As much as we try to prevent drinking and driving, the reality is that people make mistakes. Sure, some people drive drunk habitually, but most people caught drinking and driving have never done so before. It can be nerve-wracking to be pulled over and tested. It can be devastating to be arrested. And what comes next can be almost as stressful.
Pennsylvania uses a tiered approach to punishing drunk drivers, based on their blood alcohol content (BAC):
- BAC of 0.08 to 0.099 percent – lowest penalty
- BAC of 0.10 to 0.159 – medium penalty
- BAC of 0.16 or greater – highest penalty
As a first-time offender in the lowest tier, you should expect to get about six months of probation and a $300 fine. You will probably also be ordered to take alcohol highway safety school and may be ordered to undergo treatment. Only in rare cases will your license be suspended.
If your BAC falls in the medium range, you will likely be sentenced to between five days and six months in jail and a fine of between $500 and $5,000. Your driver’s license could be suspended for a year. You could also be ordered to go to alcohol highway safety school or treatment.
The harshest penalties are reserved for people Pennsylvania considers to have been driving with a dangerously high BAC. You should expect up to six months in jail and a fine of between $1,000 and $5,000, along with a year-long license suspension. Alcohol highway safety school and treatment are likely.
Will I have to have an ignition interlock on my car?
An ignition interlock device is like a breathalyzer for your car. It requires you to blow a clean breath sample or the car will not start. When these are ordered, you must install and maintain them at your own expense, and the cost can be rather high.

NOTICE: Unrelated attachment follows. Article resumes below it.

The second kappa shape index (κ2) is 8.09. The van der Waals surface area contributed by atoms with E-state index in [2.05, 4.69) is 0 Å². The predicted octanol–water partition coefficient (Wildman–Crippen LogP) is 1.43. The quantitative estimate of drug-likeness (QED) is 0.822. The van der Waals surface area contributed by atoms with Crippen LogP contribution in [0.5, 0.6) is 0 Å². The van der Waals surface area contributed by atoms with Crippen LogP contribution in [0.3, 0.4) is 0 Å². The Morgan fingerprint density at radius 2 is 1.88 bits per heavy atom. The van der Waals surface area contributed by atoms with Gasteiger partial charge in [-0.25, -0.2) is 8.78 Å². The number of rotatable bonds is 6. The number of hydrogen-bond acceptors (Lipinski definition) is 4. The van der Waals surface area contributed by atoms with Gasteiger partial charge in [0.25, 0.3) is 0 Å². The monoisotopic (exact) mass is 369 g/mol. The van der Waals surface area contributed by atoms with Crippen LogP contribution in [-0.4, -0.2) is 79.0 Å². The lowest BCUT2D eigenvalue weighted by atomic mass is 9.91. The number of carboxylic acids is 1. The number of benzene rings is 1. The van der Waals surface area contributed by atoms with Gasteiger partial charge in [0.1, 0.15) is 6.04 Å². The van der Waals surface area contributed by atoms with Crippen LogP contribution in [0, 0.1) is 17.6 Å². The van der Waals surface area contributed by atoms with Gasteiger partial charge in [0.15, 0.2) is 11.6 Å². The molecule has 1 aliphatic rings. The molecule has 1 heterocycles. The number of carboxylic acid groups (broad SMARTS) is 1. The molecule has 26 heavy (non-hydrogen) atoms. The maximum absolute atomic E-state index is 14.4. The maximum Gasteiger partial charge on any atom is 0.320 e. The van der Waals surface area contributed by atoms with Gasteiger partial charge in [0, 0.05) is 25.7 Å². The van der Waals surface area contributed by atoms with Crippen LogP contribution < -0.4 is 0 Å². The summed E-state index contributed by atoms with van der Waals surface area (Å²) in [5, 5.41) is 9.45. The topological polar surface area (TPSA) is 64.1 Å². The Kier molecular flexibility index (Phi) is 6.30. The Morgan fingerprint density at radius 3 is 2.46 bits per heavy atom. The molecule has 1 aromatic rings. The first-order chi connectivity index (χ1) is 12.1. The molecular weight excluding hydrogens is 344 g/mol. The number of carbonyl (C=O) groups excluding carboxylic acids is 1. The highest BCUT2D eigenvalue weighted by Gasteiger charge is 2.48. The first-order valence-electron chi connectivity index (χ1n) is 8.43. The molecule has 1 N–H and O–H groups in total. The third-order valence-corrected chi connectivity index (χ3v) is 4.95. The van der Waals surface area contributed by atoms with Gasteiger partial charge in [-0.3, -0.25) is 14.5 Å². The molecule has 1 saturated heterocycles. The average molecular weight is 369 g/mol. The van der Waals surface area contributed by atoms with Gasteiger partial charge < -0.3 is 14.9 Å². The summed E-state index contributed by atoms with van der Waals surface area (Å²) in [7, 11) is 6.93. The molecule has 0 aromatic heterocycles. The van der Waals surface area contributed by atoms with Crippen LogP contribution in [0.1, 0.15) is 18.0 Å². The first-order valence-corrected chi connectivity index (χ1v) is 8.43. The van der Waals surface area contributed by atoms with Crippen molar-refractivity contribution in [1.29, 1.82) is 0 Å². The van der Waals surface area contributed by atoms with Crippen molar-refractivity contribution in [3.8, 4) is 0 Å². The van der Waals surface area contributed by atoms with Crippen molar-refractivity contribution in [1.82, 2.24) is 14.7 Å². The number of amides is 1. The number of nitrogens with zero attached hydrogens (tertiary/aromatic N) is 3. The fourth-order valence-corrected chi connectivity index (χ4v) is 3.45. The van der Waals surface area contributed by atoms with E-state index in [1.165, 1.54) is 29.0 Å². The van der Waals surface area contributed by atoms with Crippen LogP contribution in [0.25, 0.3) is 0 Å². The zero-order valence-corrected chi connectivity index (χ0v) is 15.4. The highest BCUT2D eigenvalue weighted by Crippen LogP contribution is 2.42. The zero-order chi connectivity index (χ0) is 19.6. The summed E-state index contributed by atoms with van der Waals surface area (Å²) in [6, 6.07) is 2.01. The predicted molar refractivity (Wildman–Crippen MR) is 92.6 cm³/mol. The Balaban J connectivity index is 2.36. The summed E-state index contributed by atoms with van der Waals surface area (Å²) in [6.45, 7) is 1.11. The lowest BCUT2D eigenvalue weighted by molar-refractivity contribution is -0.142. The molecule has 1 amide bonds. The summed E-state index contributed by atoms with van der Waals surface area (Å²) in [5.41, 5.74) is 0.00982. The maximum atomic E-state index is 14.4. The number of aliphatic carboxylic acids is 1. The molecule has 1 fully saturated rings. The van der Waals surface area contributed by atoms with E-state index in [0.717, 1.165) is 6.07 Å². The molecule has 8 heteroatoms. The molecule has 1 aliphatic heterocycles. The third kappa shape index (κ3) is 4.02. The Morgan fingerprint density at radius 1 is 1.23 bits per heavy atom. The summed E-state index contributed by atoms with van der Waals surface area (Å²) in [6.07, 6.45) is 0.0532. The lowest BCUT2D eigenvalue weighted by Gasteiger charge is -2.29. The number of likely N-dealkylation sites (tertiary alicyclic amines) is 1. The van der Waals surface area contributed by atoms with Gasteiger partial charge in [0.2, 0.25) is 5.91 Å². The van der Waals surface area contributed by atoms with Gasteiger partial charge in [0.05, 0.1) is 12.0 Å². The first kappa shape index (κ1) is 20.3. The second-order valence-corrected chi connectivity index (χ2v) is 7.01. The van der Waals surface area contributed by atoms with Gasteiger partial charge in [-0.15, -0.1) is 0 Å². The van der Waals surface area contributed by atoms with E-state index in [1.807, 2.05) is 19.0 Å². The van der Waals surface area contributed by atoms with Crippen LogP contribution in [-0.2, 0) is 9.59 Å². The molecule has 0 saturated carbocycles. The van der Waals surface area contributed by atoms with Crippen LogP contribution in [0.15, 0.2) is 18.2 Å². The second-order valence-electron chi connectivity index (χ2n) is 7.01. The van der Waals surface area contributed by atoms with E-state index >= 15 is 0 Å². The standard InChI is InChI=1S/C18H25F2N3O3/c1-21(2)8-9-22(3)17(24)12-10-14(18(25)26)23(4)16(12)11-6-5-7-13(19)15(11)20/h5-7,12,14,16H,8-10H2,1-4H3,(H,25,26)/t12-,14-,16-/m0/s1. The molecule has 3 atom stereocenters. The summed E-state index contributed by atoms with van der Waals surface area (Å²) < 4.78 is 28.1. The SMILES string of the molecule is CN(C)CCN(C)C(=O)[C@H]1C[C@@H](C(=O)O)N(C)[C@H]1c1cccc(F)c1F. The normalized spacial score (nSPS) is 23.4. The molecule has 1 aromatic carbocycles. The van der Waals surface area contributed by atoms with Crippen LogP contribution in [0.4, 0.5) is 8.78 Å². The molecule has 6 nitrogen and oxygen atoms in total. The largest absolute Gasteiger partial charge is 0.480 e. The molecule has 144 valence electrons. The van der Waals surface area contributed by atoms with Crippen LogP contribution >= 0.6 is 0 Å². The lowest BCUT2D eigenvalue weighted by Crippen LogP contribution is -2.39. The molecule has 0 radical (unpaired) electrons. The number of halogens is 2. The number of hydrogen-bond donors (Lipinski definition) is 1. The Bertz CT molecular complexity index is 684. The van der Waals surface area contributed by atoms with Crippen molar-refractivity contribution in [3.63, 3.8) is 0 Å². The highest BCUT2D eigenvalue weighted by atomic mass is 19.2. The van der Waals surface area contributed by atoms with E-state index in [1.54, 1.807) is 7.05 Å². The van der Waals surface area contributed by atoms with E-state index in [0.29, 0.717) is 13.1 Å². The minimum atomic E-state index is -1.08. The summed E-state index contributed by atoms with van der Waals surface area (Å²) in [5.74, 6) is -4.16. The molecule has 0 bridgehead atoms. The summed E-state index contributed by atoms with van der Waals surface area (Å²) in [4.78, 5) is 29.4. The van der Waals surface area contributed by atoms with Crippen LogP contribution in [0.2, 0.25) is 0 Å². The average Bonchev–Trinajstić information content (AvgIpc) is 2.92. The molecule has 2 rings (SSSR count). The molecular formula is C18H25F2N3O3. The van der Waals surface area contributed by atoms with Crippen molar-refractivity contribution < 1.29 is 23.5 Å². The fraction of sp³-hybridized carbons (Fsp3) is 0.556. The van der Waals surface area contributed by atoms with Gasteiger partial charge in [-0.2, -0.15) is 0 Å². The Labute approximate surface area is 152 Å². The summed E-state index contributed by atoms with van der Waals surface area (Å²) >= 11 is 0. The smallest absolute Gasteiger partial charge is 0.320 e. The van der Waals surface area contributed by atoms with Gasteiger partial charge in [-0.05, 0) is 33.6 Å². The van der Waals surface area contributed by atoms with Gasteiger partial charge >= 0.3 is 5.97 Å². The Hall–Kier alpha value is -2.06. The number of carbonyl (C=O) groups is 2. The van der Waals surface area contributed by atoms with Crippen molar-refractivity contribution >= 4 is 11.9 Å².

The good news is that, although Pennsylvania judges have the authority to order ignition interlocks after a first offense, it’s unusual for them to do so.
What happens if I refused the breathalyzer test?
If this is your first offense, you’re facing a one-year license suspension just for refusing. This is called an “implied consent” law, and it assumes that everyone driving on Pennsylvania’s roadways automatically agrees to take a chemical test to determine their BAC.
Even if you refuse to take a blood, breath or urine test, you can still be charged with DUI. And, the license suspension for refusal to take a chemical test goes into effect soon after your arrest and will continue regardless of the outcome of your DUI case.
The Alternative Rehabilitative Disposition (ARD) program
ARD is a special program for first-time DUI offenders in Pennsylvania. Instead of going to court on the DUI charge, ARD offers you a chance to clear your record. You must meet certain qualifications and be accepted into the program by the local district attorney.
During the course of the two-year program, you will be monitored for program compliance in a way that is similar to probation. If you violate the terms of the program, you will be asked to leave and your DUI charges will be reinstated.
Once you complete the ARD program, your DUI charge is dismissed and can be expunged from your record. It will be as if you were never charged with DUI, leaving you free to pursue jobs, housing and other opportunities that can be curtailed by a DUI conviction.